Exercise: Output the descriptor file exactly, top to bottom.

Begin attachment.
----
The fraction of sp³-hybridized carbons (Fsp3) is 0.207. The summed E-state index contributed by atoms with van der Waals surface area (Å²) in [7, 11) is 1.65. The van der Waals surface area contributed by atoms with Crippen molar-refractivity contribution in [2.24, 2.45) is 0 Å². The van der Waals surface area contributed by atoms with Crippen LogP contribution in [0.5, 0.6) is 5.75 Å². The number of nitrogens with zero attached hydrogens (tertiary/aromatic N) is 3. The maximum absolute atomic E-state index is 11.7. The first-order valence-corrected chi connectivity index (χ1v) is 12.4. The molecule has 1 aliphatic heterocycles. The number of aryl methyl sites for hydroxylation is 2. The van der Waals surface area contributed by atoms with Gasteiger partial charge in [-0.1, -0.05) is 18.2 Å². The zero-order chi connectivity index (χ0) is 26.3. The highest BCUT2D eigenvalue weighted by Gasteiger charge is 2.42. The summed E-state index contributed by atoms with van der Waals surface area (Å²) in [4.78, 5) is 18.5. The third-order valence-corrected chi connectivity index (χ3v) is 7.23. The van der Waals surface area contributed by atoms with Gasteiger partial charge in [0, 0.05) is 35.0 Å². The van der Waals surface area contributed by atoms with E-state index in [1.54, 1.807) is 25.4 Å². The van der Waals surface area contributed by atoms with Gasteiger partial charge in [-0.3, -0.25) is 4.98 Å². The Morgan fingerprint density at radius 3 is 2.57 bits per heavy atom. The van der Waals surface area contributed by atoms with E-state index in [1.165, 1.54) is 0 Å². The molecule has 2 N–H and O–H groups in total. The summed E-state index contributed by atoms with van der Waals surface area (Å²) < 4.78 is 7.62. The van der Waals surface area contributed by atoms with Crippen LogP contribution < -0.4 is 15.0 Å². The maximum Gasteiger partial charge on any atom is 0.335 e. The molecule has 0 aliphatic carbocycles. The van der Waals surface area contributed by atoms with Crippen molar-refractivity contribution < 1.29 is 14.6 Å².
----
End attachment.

The fraction of sp³-hybridized carbons (Fsp3) is 0.207. The summed E-state index contributed by atoms with van der Waals surface area (Å²) in [7, 11) is 1.65. The van der Waals surface area contributed by atoms with Crippen molar-refractivity contribution in [2.24, 2.45) is 0 Å². The van der Waals surface area contributed by atoms with Crippen LogP contribution in [0.5, 0.6) is 5.75 Å². The number of nitrogens with zero attached hydrogens (tertiary/aromatic N) is 3. The maximum absolute atomic E-state index is 11.7. The first-order valence-corrected chi connectivity index (χ1v) is 12.4. The molecule has 1 aliphatic heterocycles. The number of aryl methyl sites for hydroxylation is 2. The van der Waals surface area contributed by atoms with Gasteiger partial charge in [-0.1, -0.05) is 18.2 Å². The zero-order chi connectivity index (χ0) is 26.3. The highest BCUT2D eigenvalue weighted by Gasteiger charge is 2.42. The summed E-state index contributed by atoms with van der Waals surface area (Å²) in [4.78, 5) is 18.5. The third-order valence-corrected chi connectivity index (χ3v) is 7.23. The van der Waals surface area contributed by atoms with Gasteiger partial charge in [0, 0.05) is 35.0 Å². The van der Waals surface area contributed by atoms with E-state index in [1.54, 1.807) is 25.4 Å². The van der Waals surface area contributed by atoms with Gasteiger partial charge in [-0.3, -0.25) is 4.98 Å². The Morgan fingerprint density at radius 3 is 2.57 bits per heavy atom. The van der Waals surface area contributed by atoms with E-state index in [1.165, 1.54) is 0 Å². The molecule has 2 N–H and O–H groups in total. The summed E-state index contributed by atoms with van der Waals surface area (Å²) < 4.78 is 7.62. The van der Waals surface area contributed by atoms with Crippen LogP contribution < -0.4 is 15.0 Å². The maximum Gasteiger partial charge on any atom is 0.335 e. The molecule has 0 aliphatic carbocycles. The van der Waals surface area contributed by atoms with Crippen molar-refractivity contribution < 1.29 is 14.6 Å².